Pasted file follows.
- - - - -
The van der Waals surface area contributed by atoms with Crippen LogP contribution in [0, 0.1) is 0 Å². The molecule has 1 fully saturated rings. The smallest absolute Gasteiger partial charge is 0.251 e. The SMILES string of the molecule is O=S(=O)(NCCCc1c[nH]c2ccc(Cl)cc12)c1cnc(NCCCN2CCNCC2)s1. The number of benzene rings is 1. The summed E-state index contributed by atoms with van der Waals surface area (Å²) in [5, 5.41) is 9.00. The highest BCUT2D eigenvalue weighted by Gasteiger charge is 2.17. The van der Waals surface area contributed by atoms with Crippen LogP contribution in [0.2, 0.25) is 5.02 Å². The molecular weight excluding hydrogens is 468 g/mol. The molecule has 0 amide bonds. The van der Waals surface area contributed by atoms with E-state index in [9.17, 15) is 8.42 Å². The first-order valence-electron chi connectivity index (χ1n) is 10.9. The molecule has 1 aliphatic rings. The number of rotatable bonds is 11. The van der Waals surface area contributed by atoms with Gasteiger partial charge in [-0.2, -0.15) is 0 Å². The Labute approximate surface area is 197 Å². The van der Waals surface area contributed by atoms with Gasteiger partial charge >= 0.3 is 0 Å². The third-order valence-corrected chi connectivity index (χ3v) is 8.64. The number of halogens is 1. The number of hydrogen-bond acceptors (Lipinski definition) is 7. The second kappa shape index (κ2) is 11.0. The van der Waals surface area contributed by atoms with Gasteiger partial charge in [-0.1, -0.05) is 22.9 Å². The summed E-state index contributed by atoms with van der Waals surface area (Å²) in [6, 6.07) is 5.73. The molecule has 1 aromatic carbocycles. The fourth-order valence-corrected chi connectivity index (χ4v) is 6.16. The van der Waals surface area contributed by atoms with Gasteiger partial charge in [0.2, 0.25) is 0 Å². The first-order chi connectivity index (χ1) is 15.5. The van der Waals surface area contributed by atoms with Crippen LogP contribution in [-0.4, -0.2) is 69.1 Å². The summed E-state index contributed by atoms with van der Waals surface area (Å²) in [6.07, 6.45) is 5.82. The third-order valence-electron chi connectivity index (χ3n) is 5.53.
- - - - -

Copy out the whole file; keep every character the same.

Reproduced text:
The van der Waals surface area contributed by atoms with Crippen LogP contribution in [0, 0.1) is 0 Å². The molecule has 1 fully saturated rings. The smallest absolute Gasteiger partial charge is 0.251 e. The SMILES string of the molecule is O=S(=O)(NCCCc1c[nH]c2ccc(Cl)cc12)c1cnc(NCCCN2CCNCC2)s1. The number of benzene rings is 1. The summed E-state index contributed by atoms with van der Waals surface area (Å²) in [5, 5.41) is 9.00. The highest BCUT2D eigenvalue weighted by Gasteiger charge is 2.17. The van der Waals surface area contributed by atoms with Crippen LogP contribution in [0.2, 0.25) is 5.02 Å². The molecular weight excluding hydrogens is 468 g/mol. The molecule has 0 amide bonds. The van der Waals surface area contributed by atoms with E-state index in [9.17, 15) is 8.42 Å². The first-order valence-electron chi connectivity index (χ1n) is 10.9. The molecule has 1 aliphatic rings. The number of rotatable bonds is 11. The van der Waals surface area contributed by atoms with Gasteiger partial charge in [-0.2, -0.15) is 0 Å². The Labute approximate surface area is 197 Å². The van der Waals surface area contributed by atoms with Gasteiger partial charge >= 0.3 is 0 Å². The third-order valence-corrected chi connectivity index (χ3v) is 8.64. The number of halogens is 1. The number of hydrogen-bond acceptors (Lipinski definition) is 7. The second kappa shape index (κ2) is 11.0. The van der Waals surface area contributed by atoms with Gasteiger partial charge in [-0.1, -0.05) is 22.9 Å². The summed E-state index contributed by atoms with van der Waals surface area (Å²) in [6, 6.07) is 5.73. The molecule has 1 aromatic carbocycles. The fourth-order valence-corrected chi connectivity index (χ4v) is 6.16. The van der Waals surface area contributed by atoms with Gasteiger partial charge in [0.2, 0.25) is 0 Å². The first-order chi connectivity index (χ1) is 15.5. The van der Waals surface area contributed by atoms with Crippen LogP contribution in [-0.4, -0.2) is 69.1 Å². The summed E-state index contributed by atoms with van der Waals surface area (Å²) in [6.07, 6.45) is 5.82. The third-order valence-electron chi connectivity index (χ3n) is 5.53.